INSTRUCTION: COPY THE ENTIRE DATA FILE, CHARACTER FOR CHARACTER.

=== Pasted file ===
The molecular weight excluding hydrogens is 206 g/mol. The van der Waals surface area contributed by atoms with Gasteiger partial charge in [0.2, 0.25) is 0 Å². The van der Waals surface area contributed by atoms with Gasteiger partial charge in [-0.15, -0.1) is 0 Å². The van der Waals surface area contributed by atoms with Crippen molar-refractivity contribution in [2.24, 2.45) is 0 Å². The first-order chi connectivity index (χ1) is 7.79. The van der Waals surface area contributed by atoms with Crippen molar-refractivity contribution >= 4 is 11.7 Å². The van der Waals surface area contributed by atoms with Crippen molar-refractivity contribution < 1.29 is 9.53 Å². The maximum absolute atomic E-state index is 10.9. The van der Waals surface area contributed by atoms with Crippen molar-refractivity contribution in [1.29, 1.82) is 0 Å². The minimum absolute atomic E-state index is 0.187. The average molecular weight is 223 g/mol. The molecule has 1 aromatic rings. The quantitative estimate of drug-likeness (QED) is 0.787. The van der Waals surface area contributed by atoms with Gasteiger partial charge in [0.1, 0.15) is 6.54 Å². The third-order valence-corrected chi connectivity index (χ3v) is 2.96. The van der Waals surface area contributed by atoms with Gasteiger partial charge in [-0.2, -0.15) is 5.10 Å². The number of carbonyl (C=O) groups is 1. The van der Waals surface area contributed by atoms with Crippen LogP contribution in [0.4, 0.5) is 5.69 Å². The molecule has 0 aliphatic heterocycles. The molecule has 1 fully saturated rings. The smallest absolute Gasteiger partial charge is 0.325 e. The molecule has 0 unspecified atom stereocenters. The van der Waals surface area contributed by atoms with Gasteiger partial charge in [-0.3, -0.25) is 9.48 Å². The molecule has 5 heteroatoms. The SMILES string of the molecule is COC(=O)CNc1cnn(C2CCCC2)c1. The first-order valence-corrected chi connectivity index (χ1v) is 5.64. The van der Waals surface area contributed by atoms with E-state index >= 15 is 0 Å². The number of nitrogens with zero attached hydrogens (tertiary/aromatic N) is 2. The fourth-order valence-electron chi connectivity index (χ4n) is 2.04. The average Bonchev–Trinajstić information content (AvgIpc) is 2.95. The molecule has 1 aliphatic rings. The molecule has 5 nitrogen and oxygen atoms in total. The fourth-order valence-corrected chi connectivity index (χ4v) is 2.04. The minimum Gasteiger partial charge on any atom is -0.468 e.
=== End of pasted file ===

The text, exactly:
The molecular weight excluding hydrogens is 206 g/mol. The van der Waals surface area contributed by atoms with Gasteiger partial charge in [0.2, 0.25) is 0 Å². The van der Waals surface area contributed by atoms with Gasteiger partial charge in [-0.15, -0.1) is 0 Å². The van der Waals surface area contributed by atoms with Crippen molar-refractivity contribution in [2.24, 2.45) is 0 Å². The first-order chi connectivity index (χ1) is 7.79. The van der Waals surface area contributed by atoms with Crippen molar-refractivity contribution >= 4 is 11.7 Å². The van der Waals surface area contributed by atoms with Crippen molar-refractivity contribution < 1.29 is 9.53 Å². The maximum absolute atomic E-state index is 10.9. The van der Waals surface area contributed by atoms with Crippen molar-refractivity contribution in [1.29, 1.82) is 0 Å². The minimum absolute atomic E-state index is 0.187. The average molecular weight is 223 g/mol. The molecule has 1 aromatic rings. The quantitative estimate of drug-likeness (QED) is 0.787. The van der Waals surface area contributed by atoms with Gasteiger partial charge in [0.1, 0.15) is 6.54 Å². The third-order valence-corrected chi connectivity index (χ3v) is 2.96. The van der Waals surface area contributed by atoms with Gasteiger partial charge in [-0.2, -0.15) is 5.10 Å². The number of carbonyl (C=O) groups is 1. The van der Waals surface area contributed by atoms with Crippen LogP contribution in [0.4, 0.5) is 5.69 Å². The molecule has 0 aliphatic heterocycles. The molecule has 1 fully saturated rings. The smallest absolute Gasteiger partial charge is 0.325 e. The molecule has 0 unspecified atom stereocenters. The van der Waals surface area contributed by atoms with Gasteiger partial charge in [-0.3, -0.25) is 9.48 Å². The molecule has 5 heteroatoms. The SMILES string of the molecule is COC(=O)CNc1cnn(C2CCCC2)c1. The first-order valence-corrected chi connectivity index (χ1v) is 5.64. The van der Waals surface area contributed by atoms with E-state index >= 15 is 0 Å². The number of nitrogens with zero attached hydrogens (tertiary/aromatic N) is 2. The fourth-order valence-electron chi connectivity index (χ4n) is 2.04. The average Bonchev–Trinajstić information content (AvgIpc) is 2.95. The molecule has 1 aliphatic rings. The molecule has 5 nitrogen and oxygen atoms in total. The fourth-order valence-corrected chi connectivity index (χ4v) is 2.04. The minimum Gasteiger partial charge on any atom is -0.468 e.